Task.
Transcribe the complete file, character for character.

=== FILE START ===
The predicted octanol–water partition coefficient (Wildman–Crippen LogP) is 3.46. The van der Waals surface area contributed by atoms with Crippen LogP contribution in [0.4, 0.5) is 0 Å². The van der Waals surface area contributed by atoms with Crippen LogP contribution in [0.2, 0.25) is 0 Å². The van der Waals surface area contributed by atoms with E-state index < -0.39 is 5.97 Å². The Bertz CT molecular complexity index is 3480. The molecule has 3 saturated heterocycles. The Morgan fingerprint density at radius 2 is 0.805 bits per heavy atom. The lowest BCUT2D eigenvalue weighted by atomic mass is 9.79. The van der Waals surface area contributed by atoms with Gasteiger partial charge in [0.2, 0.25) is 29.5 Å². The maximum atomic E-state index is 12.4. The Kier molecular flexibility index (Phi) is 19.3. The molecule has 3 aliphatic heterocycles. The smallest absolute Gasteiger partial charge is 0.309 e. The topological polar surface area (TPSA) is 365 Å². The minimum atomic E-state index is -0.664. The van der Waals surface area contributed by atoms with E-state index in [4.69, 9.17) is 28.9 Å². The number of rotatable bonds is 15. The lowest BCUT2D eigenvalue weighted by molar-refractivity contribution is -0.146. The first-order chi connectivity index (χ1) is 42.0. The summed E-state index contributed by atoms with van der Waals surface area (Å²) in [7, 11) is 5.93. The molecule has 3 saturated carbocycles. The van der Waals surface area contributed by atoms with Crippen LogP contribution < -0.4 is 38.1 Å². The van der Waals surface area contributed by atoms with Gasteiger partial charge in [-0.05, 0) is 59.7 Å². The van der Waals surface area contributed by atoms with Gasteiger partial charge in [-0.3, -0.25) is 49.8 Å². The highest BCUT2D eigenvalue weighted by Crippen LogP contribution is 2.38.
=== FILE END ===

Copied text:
The predicted octanol–water partition coefficient (Wildman–Crippen LogP) is 3.46. The van der Waals surface area contributed by atoms with Crippen LogP contribution in [0.4, 0.5) is 0 Å². The van der Waals surface area contributed by atoms with Crippen LogP contribution in [0.2, 0.25) is 0 Å². The van der Waals surface area contributed by atoms with E-state index < -0.39 is 5.97 Å². The Bertz CT molecular complexity index is 3480. The molecule has 3 saturated heterocycles. The Morgan fingerprint density at radius 2 is 0.805 bits per heavy atom. The lowest BCUT2D eigenvalue weighted by atomic mass is 9.79. The van der Waals surface area contributed by atoms with Gasteiger partial charge in [0.2, 0.25) is 29.5 Å². The maximum atomic E-state index is 12.4. The Kier molecular flexibility index (Phi) is 19.3. The molecule has 3 aliphatic heterocycles. The smallest absolute Gasteiger partial charge is 0.309 e. The topological polar surface area (TPSA) is 365 Å². The minimum atomic E-state index is -0.664. The van der Waals surface area contributed by atoms with E-state index in [4.69, 9.17) is 28.9 Å². The number of rotatable bonds is 15. The lowest BCUT2D eigenvalue weighted by molar-refractivity contribution is -0.146. The first-order chi connectivity index (χ1) is 42.0. The summed E-state index contributed by atoms with van der Waals surface area (Å²) in [7, 11) is 5.93. The molecule has 3 saturated carbocycles. The van der Waals surface area contributed by atoms with Crippen LogP contribution < -0.4 is 38.1 Å². The van der Waals surface area contributed by atoms with Gasteiger partial charge in [-0.05, 0) is 59.7 Å². The van der Waals surface area contributed by atoms with Gasteiger partial charge in [-0.3, -0.25) is 49.8 Å². The highest BCUT2D eigenvalue weighted by Crippen LogP contribution is 2.38.